Which language did the Villabruna bring wity them when expanded to Anatolia or Middle East? May we think that Hittite was their language? And the R-V88 and others who migrated to Iberia 7500 years ago (see Zilhao) which language did speak? Of course the links between IE and Afro-Asiatic (if there are) are so old that we cannot think that a few people of 7000 years ago may have influenced it, if not for some loanword. There are words so diffused that witness these links (and of course may be brought from other groups into Europe too).
I am glad when I may do an exact link as amongst F38, the R-L584 from Samara, the Visigoth Grijalba and the Jewish family of the Spyras.

Gioiello said...

@ Kristiina

Not only, but I'd say that both for Uralic *sisare/*sesare/*sasare and for Yakut дьахтар we could hypothesize that there has to have been an extict branch of IE expanded to Central Asia from which the loanwords came. It could be linked to Sanskrit for the derivative -a- of all the IE vowels and for the uncertain one of IE *swe-.
I think that Sanskrit and Indian IE came from the Easternmost expansion of the kurgans before going to South.

Ric Hern said...

Gioiello no I don't think R1b(V88)s language was Hittites. Hittites look like originating from the Ezero Culture. Looking at the Neolithic Anatolian DNA we see no Haplogroup R anywhere so I think there was a displacement most probably from the direction of the Caucasus which pushed R1b(V88) Southwards into the Levant and Westwards from where their forefathers came and this is how those R1b(V88) landed up in Spain..The R1b class that did not migrate Eastwards earlier migrated Northeast into the Steppe hugging the Black Sea coast and Rivers with some coming into contact with the Southern Urals Yangelskaya Culture which show a striking resemblance to the Zarzian Hunters of the Southern Caspian who probably was the CHG contributors....

Ric Hern said...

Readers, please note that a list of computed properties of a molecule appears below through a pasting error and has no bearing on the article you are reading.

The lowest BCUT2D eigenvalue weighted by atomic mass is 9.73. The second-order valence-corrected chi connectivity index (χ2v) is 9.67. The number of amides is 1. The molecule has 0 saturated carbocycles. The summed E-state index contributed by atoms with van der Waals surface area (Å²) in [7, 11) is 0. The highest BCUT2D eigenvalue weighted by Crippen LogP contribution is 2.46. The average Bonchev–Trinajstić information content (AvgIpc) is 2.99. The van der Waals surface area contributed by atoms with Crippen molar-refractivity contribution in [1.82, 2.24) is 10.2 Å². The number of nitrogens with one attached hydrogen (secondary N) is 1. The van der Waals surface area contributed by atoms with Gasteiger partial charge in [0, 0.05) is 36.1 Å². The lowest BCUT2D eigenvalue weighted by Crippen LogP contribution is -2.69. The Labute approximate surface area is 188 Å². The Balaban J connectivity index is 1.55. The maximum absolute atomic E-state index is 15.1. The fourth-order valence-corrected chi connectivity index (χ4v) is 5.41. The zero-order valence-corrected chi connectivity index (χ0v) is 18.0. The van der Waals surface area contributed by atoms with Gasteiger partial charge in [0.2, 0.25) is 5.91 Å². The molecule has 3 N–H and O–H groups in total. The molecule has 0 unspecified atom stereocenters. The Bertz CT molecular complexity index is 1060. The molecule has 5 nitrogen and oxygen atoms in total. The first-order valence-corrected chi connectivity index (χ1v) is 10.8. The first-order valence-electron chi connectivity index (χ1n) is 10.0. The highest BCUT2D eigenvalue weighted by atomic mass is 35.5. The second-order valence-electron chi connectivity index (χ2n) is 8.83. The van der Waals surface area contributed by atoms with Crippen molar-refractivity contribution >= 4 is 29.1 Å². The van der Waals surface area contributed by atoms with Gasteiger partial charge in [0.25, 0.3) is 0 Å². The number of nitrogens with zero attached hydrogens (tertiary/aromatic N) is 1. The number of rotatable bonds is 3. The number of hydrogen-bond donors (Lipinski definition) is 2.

Could the CHG component in Yamna have come from the Yangelskaya Culture of the Southern Urals who show remarkable similarities to the Zarzian Hunters of the Southern Caspian?

Gioiello said...

@ Ric Hern

1) I didn't speak of the Hittite as linked to hg. R-V88, but to some hg. coming from Villabruna after the Younger Dryas to Anatolia, and the Villabrunas weren't only hg. R, but there are in Northern Anatolia many hgs. that may have come from Villabruna (both Y and mt).

2) "so I think there was a displacement most probably from the direction of the Caucasus which pushed R1b(V88) Southwards into the Levant and Westwards from where their forefathers came and this is how those R1b(V88) landed up in Spain..."
That R-V88 came from Middle East is the undemonstrated and now disproved theory of the Levantinists. R-V88 is enterely from Italy both for the oldest subclades (R-V88*, R-M18, R-V35) and for the sample found in Iberia 7100 years ago.

3) All what you say is undemonstrated. We have Villabruna 14000 years ago and the samples around the Caucasus at least 7000 years later. Show me the samples and I'll believe you.

Davidski said...

Could the CHG component in Yamna have come from the Yangelskaya Culture of the Southern Urals who show remarkable similarities to the Zarzian Hunters of the Southern Caspian?

Yeah, maybe. My choice for now is the North Caucasus and the eastern end of the Black Sea. There are cemeteries in this region featuring skeletons with exaggerated North Europid and South Europid features. Maybe they represent mostly EHG and CHG people?

But I won't be perturbed if the CHG-related ancestry moved into the steppe via the southern Urals.

I also think Yamnaya and Corded Ware have some Balkan farmer ancestry. Hopefully Mathieson tested this angle for his upcoming ASHG presentation and new paper.

Ric Hern said...

Thank you.

Samuel Andrews said...

According to D-stats Yamnaya is definitely not part IranNeolithic or IranChalcolithic. Neither can explain Yamnaya's affinity to CHG, both give too high of estimates in relation to themselves, and they miss represent Yamanya's relation to other outgroups.